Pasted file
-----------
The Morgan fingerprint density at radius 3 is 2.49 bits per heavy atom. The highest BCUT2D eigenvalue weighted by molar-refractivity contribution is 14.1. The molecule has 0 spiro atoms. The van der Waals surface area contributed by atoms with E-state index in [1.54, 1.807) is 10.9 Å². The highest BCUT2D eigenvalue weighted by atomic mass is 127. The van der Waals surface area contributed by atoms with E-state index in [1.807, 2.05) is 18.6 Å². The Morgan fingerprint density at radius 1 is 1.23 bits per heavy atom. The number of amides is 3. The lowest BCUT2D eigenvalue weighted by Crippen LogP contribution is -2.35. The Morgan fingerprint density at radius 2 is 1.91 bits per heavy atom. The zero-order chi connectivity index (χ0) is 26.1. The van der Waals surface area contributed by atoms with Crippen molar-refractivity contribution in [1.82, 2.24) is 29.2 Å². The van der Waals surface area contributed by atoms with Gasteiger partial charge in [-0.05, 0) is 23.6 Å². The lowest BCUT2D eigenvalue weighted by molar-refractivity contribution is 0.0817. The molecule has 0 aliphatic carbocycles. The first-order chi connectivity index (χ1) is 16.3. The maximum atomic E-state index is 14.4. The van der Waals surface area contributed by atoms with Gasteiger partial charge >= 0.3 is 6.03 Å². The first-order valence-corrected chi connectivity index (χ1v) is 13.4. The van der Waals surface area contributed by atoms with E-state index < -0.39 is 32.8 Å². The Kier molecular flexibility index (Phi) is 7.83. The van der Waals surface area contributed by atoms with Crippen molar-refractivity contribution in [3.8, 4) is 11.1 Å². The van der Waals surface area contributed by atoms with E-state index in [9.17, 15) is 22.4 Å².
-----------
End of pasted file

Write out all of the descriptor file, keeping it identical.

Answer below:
The Morgan fingerprint density at radius 3 is 2.49 bits per heavy atom. The highest BCUT2D eigenvalue weighted by molar-refractivity contribution is 14.1. The molecule has 0 spiro atoms. The van der Waals surface area contributed by atoms with E-state index in [1.54, 1.807) is 10.9 Å². The highest BCUT2D eigenvalue weighted by atomic mass is 127. The van der Waals surface area contributed by atoms with E-state index in [1.807, 2.05) is 18.6 Å². The Morgan fingerprint density at radius 1 is 1.23 bits per heavy atom. The number of amides is 3. The lowest BCUT2D eigenvalue weighted by Crippen LogP contribution is -2.35. The Morgan fingerprint density at radius 2 is 1.91 bits per heavy atom. The zero-order chi connectivity index (χ0) is 26.1. The van der Waals surface area contributed by atoms with Crippen molar-refractivity contribution in [1.82, 2.24) is 29.2 Å². The van der Waals surface area contributed by atoms with Gasteiger partial charge in [-0.05, 0) is 23.6 Å². The lowest BCUT2D eigenvalue weighted by molar-refractivity contribution is 0.0817. The molecule has 0 aliphatic carbocycles. The first-order chi connectivity index (χ1) is 16.3. The maximum atomic E-state index is 14.4. The van der Waals surface area contributed by atoms with Gasteiger partial charge >= 0.3 is 6.03 Å². The first-order valence-corrected chi connectivity index (χ1v) is 13.4. The van der Waals surface area contributed by atoms with E-state index < -0.39 is 32.8 Å². The Kier molecular flexibility index (Phi) is 7.83. The van der Waals surface area contributed by atoms with Crippen molar-refractivity contribution in [3.8, 4) is 11.1 Å². The van der Waals surface area contributed by atoms with E-state index in [9.17, 15) is 22.4 Å².